This image has been sourced from online.
Issue Details: First known date: 2013 2013
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'Chaos. Pain. Self-mutilation. Women starve themselves. They burn or slash their own flesh or their babies' throats, and slam their newborns against walls. Their bodies are the canvases on which the suffering of the soul carves itself with knife and razor. In Australian fiction written by women between 1984 and 1994, female characters inscribe their inner chaos on their bodies to exert whatever power they have over themselves. Their self-inflicted pain is both reaction and language, the bodily sign not only of their enfeeblement but also to a certain extent of their empowerment, of themselves and their world. The texts considered in this book - chiefly by Margaret Coombs, Kate Grenville, Fiona Place, Penelope Rowe, Leone Sperling, and Amy Witting - function as both defiance and accceptance of prevailing discourses of femininity and patriarchy, between submission and a possible future. The narratives of anorexia, bulimia, fatness, self-mutilation, incest, and murder shock the reader into an understanding of deeper meanings of body and soul, and prompt a tentative interpretation of fiction in relation to the world of 'real' women and men in contemporary (white) Australia. This is affective literature with the reader in voyeuristic complicity. Holding up the mirror of fiction, the women writers act perforce as a social lever, their narratives as Bildungsromane. But there is a risk, that of reinforcing stereotypes and codes of conduct which, supposedly long gone, still represent women as victims. Why are the female characters (self-)destroyers and victims? Why are they not heroes, saviours or conquerors? If women read about women / themselves and feel pity for the Other they read about, they will also feel pity for themselves: there is little happiness in being a woman. But infanticide and distorting the body are problem-solving behaviours. In truth, the bodies of the female characters bear the marks and scars of the history of their mothers and the history of their grandmothers - indeed, that of their own: the history of survivors.' (Publisher's blurb)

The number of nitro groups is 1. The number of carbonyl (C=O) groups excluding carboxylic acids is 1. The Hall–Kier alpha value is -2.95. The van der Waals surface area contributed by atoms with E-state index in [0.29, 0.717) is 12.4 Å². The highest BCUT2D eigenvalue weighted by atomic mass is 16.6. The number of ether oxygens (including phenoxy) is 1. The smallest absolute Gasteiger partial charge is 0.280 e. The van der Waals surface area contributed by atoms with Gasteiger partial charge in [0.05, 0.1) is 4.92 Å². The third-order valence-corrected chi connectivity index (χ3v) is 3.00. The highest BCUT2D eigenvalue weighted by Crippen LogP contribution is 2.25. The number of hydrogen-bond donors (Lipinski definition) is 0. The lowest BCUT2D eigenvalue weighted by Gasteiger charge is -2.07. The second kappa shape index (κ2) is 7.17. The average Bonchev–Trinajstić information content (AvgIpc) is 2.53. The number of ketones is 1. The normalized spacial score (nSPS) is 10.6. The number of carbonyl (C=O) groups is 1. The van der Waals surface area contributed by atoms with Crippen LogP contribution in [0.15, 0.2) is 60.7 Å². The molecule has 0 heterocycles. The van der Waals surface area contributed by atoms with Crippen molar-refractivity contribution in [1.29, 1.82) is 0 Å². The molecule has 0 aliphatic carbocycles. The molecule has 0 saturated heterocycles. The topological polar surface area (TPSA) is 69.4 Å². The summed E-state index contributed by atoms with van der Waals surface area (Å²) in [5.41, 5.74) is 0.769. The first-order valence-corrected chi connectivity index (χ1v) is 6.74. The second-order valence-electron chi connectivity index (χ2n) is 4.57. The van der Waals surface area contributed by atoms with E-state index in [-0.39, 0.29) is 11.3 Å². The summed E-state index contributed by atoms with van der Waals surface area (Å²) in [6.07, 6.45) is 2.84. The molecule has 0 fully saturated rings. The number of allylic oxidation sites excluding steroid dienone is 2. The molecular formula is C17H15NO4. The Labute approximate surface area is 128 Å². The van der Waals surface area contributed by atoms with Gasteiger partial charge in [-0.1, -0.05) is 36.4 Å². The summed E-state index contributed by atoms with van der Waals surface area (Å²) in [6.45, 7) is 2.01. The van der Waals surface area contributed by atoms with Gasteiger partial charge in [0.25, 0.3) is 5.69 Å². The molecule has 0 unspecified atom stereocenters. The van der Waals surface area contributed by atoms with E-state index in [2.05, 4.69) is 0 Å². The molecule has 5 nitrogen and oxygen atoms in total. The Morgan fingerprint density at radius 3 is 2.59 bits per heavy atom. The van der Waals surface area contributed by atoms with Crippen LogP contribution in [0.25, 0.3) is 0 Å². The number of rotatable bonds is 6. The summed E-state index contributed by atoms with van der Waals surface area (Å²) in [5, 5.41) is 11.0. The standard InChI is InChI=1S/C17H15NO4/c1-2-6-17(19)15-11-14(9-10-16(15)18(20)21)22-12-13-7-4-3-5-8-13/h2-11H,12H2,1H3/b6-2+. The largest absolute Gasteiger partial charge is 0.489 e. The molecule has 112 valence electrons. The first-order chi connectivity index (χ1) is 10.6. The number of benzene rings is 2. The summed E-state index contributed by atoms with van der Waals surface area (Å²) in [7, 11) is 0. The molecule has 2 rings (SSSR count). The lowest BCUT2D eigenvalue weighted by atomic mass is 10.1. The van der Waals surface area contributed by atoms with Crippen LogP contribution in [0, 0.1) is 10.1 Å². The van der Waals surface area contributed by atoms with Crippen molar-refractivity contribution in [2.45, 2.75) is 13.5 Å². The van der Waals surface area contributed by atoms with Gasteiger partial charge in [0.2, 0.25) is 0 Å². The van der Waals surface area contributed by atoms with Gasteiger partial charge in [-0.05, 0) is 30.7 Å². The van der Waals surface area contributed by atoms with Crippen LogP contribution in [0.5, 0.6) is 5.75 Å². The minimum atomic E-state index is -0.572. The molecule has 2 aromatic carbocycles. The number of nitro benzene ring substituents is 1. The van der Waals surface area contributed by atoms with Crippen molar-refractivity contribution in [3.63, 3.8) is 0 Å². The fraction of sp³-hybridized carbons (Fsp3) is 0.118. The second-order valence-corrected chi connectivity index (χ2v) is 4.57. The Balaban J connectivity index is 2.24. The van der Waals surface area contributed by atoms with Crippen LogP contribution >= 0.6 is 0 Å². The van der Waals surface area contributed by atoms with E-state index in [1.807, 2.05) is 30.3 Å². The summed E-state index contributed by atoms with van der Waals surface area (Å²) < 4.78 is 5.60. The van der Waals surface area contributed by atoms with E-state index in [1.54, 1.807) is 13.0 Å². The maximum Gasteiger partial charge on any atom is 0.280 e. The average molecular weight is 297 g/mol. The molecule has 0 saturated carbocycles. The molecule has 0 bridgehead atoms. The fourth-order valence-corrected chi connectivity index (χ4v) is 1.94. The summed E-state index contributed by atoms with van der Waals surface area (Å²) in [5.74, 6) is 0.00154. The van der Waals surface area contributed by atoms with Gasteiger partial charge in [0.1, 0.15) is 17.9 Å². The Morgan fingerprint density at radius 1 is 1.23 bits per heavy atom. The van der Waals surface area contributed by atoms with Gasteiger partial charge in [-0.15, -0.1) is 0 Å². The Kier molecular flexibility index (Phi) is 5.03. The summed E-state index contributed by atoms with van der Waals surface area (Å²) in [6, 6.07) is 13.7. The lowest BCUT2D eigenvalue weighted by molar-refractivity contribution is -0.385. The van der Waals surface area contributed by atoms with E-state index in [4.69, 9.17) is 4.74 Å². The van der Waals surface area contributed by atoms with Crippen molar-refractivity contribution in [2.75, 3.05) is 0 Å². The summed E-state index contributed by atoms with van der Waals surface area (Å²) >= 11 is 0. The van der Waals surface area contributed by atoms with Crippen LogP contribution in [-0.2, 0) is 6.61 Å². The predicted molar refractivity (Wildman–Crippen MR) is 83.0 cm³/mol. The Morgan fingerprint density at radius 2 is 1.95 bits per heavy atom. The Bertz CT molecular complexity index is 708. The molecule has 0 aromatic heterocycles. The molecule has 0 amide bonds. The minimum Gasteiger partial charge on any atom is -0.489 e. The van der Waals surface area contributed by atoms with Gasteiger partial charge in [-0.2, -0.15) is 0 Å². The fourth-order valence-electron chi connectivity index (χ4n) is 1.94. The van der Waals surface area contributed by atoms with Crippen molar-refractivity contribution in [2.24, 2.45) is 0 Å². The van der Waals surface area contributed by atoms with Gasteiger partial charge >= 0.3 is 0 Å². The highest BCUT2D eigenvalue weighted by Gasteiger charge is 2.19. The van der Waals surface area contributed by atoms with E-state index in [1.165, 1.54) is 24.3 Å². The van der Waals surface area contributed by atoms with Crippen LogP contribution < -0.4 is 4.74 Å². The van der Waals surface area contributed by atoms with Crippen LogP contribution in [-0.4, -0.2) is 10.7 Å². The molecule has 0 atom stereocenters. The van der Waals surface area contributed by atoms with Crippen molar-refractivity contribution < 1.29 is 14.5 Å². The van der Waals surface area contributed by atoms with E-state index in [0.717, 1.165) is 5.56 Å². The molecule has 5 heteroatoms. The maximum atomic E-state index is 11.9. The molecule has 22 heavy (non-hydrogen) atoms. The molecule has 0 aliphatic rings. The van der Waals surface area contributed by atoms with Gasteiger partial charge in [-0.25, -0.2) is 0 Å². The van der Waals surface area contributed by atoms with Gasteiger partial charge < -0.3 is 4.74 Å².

Publication Details of Only Known VersionEarliest 2 Known Versions of

    • Amsterdam,
      Western Europe, Europe,
      Rodopi , 2013 .
      This image has been sourced from online.
      Extent: xv, 325 pp.
      • Published 17 April 2013
      ISBN: 9789401209281 (ebook), 9789042036628 (hardcopy)
      Series: y Cross/Cultures Cross/cultures : Readings in the Post/Colonial Literatures in English Geoffrey V. Davis (editor), Hena Maes-Jelinek (editor), Gordon Collier (editor), Rodopi (publisher), Z1219090 series - publisher Number in series: 160
Last amended 11 Sep 2015 11:07:51